The Science, History, and Future of Cannabis Edibles

When you think of cannabis edibles, what comes to mind? Is it the classic brownie, the most famous edible of them all, or perhaps you think of gummies, opting for a more modern and whimsical option? Or maybe, thinking more technically, you consider the various methods of making edibles and start to wonder, “Where did this all begin?” or even, “Where is this all headed?”

Origins of Cannabis Edibles

The earliest cannabis edibles can be traced to 10th century India. Crushed buds were used to make a drink called Bhang, which is still popular to this day. Made with pulverized cannabis, ghee, assorted spices, and milk, it was used back then to help one sleep or regain their appetite.

Fast forward to the late 1960s with the inception of the now-famous “pot brownie.” Would you believe the 1960s’ infused edibles “boom” began with their appearance in a movie? Hippies were fascinated by them and made baked cannabis infusions out of almost anything — brownies, cookies, you name it! At this point, cannabis edibles were also being embraced as a life-altering medication for AIDs patients in California, setting activists like Dennis Peron and ‘Brownie Mary’ Rathbun down the path of advocating for medical cannabis legalization.

How to Infuse Foods

Now, about that most famous ingredient for infused edibles: cannabutter. You may be wondering: how does THC magically wind up inside a simple table spread? It begins with a process called decarboxylation, commonly known as decarbing. This process activates the cannabis compounds which you can then infuse with your base oil. To achieve decarboxylation, just bake your bud in the oven for about 45 minutes at 220 ºF. Next, add your decarbed weed into some butter and simmer it for 6-8 hours, making sure to stir the mixture thoroughly about every 20 minutes. Finally, once you’re done simmering, just strain the weed from your butter into a container.

Congratulations, you just made cannabutter! If you’re lactose intolerant or just not into butter, you can also try this with an assortment of oils, including coconut and olive oils.

In most legal markets, edibles constitute the fastest-growing segment of the cannabis industry.

Moving on to tinctures, which these days are most commonly CBD oil products that come in little amber-colored dropper bottles. A lot of people use these CBD tinctures to relieve pain and for other health reasons, as it absorbs quickly and dosing is as easy as holding the liquid under your tongue for a minute or two.

Many cannabis tinctures, however, are also made with ethyl alcohol, which is, of course, edible and also high-proof. This is nothing new, as alcohol has been used for years as a solvent in herbal tinctures. Another great trait is that the alcohol helps to preserve the tincture’s shelf life, which can you save a bit of money in the end.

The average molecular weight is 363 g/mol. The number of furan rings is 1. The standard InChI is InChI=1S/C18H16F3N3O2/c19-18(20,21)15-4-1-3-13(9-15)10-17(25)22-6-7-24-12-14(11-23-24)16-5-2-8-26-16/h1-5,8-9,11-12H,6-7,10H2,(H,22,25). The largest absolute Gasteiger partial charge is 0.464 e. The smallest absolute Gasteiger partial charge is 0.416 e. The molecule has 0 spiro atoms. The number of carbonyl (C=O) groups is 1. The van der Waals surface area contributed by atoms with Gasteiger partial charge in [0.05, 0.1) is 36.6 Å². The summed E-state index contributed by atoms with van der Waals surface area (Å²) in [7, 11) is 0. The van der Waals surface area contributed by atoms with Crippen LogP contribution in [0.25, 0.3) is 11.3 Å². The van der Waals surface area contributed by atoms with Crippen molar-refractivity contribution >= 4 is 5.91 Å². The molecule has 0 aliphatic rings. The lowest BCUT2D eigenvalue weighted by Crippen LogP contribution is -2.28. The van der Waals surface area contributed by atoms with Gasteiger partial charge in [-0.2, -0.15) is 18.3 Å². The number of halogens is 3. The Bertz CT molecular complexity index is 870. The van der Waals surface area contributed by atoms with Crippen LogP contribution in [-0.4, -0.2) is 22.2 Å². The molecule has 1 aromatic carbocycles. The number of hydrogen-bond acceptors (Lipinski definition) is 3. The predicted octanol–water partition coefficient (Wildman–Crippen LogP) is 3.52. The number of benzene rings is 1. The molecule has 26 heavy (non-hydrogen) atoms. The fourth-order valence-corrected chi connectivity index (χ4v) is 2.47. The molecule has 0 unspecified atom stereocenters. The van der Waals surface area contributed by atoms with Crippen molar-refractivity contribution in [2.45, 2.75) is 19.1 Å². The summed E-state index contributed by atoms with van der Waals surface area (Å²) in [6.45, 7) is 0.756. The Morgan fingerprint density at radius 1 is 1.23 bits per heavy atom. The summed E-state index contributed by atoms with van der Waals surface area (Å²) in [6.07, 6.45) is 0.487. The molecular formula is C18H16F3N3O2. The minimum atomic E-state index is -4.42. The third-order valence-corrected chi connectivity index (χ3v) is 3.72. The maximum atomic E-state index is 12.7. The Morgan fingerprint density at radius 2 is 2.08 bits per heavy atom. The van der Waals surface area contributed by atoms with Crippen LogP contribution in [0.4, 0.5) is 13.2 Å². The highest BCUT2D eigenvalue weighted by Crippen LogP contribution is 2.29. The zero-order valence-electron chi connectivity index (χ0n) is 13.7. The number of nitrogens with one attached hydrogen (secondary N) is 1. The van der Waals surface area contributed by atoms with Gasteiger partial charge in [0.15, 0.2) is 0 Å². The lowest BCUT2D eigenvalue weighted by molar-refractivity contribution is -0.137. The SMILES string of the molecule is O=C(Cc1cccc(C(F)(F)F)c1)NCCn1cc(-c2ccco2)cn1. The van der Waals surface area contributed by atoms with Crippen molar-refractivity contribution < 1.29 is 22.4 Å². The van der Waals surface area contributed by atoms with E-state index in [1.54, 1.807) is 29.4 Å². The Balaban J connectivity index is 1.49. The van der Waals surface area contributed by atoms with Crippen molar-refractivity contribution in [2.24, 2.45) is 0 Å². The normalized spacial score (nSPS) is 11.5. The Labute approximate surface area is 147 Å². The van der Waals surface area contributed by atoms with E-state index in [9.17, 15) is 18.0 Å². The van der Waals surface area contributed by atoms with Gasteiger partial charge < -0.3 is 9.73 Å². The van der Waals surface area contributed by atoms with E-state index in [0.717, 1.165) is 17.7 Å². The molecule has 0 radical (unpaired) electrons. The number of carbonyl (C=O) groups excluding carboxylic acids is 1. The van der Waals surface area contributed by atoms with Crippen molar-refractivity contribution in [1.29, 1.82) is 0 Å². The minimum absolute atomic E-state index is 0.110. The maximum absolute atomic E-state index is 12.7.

Also, concentrated products such as shatter and other oils have their own uses for ethyl alcohol. In a process known as the Soxhlet technique, the alcohol strips plants of their cannabinoids for infusion. The ethanol is boiled, condensed, and then cooled down. Then, the ethanol is used to soak the plant — note, this method is most frequently used for creating smaller batches.

Types of Cannabis Edibles

These days, we’ve gone far beyond what’s now common (i.e. old-school weed brownies, cookies, and even gummies). Nowadays, the word “edible” could include a savory medicated dinner, bubbly beverages, and more. In fact, there are a plethora of assorted snacks you can grab from dispensaries, so if you’re over sweets, trade them in for medicated salty snacks like cheese curls or potato chips. In terms of beverages, you can find sodas, syrups, and even CBD-infused water.

Lastly, the biggest change (and newest trend) when it comes to cannabis edibles are infused meals and other savory dishes. You can find these easily on Instagram, where home-based chefs have started preparing entire medicated meals that they want to share with the masses. Whether they’re making simple platters, a quick bite, or a whole spread, home chefs are not playing around these days when it comes to infusing meals. For example, imagine an entire roast beef platter with creamy mashed potatoes and a savory, silky gravy — now, imagine every part of that meal being infused with cannabutter or another oil. Or how about a thick-cut corned beef or Reuben sandwich, but with an infused Thousand Island dressing? Or even some barbecued ribs with, you guessed it, infused sauce? Some cooks have even gone as far as to make cannabis-infused spices!

Now that we’ve covered the varius popular edible products and where they came from, you might want to get your hands on some of these new trends and offerings — the trick is finding out whether or not any of the good stuff is in your area. For help finding and partaking in any of these potential goodies in your area, consult Instagram (the preferred social media platform for most cannabis influencers) with the appropriate hashtags. Also, check your local dispensary menus and see if they may be hosting any infused cooking lessons or other events, as this is also a growing trend with more and more legal markets coming online.

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